More than 200 years ago, thanks to Alessandro Volta and his pile, we had a means of storing electrical energy. The idea of pouring energy into a box that you could carry around and use, was a huge improvement on the primitive device we had previously employed. Like that device (you recognised the horse?), the battery had a short life, was costly, heavy, produced unpleasant emissions, and was unsuitable in extreme temperatures. After two centuries, it is still a pain.

Carrying substantial storage batteries is what makes all electric vehicles paralytics. Having an engine on board as well – especially linked to a conventional gearbox to drive the car, with the battery chipping in occasionally – is a messy complication. That is one of the faults of the hybrid car.

Hybrid systems try to gain a false economy by backing an inadequate engine with an electrical system, failing to recognise that all present modes of storing electrical energy are inadequate. They make all manner of provision for clever energy recovery, but they do not see that the prime purpose of powered transport is to provide mobility at the highest feasible speed.

The hybrid vehicle is not up to it. Those so far seen can satisfy only the most lackadaisical or obsessively mean of drivers. One who expects to accelerate and cruise at rates commensurate with other traffic, or understands that decent average speeds are partly the product of late and heavy braking, will find their accumulator is drained too fast and cannot be recharged fast enough. Most of the buying public think all the time about money. Accordingly, the idea has spread that the object of the hybrid vehicle is to save money. Imagine their disappointment when they discover that the hybrids on offer only save significantly if they are driven very gently.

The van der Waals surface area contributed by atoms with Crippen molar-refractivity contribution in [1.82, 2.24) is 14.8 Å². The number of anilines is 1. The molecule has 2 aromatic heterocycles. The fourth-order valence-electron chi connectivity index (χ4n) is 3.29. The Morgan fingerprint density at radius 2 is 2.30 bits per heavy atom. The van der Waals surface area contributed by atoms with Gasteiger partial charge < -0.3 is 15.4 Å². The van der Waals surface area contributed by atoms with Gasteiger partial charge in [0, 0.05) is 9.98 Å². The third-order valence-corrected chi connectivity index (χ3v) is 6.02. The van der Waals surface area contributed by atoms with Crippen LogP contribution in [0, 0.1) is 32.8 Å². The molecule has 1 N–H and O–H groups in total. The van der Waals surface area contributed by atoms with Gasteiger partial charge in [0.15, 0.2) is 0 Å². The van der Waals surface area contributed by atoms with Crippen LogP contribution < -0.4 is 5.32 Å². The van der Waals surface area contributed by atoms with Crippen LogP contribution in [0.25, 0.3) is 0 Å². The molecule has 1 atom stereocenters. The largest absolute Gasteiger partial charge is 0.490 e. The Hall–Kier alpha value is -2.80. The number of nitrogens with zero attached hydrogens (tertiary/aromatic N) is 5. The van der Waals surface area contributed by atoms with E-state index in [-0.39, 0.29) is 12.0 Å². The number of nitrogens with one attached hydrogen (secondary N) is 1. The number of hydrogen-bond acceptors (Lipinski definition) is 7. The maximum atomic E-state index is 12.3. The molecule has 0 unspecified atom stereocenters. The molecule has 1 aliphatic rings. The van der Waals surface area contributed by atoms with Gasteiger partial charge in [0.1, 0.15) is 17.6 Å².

Where is the hybrid car that offers inducement to the business driver? Where is the hybrid truck? What is likely to be the hybrids' real function? They will provide a place for development of electric traction motors and systems, with which the public may become accustomed to the ease and precision of control they offer, pending arrival of the valid and marketable fuel cell.

Hybridisation must soon abandon not only the back-up accumulator but also the notion of the engine being coupled to the final drive through an old-fashioned gearbox. The time must come when the engine will simply have to drive a generator – the piston engine will soon prove unfit for duty.

It will probably be whipped to its dying day, so that the carriage wheels may continue to turn until the fuel cell car arrives. That should happen too soon for any serious work on alternative engines; it will, however, be enough for all desired development of electrical motors and systems to be done.

The frightful, old-fashioned gearbox, even the best of modern automatic transmissions, could be bade a blessed farewell. If the hybrid achieves no more than to get rid of all that rubbish, it will have done a good job.

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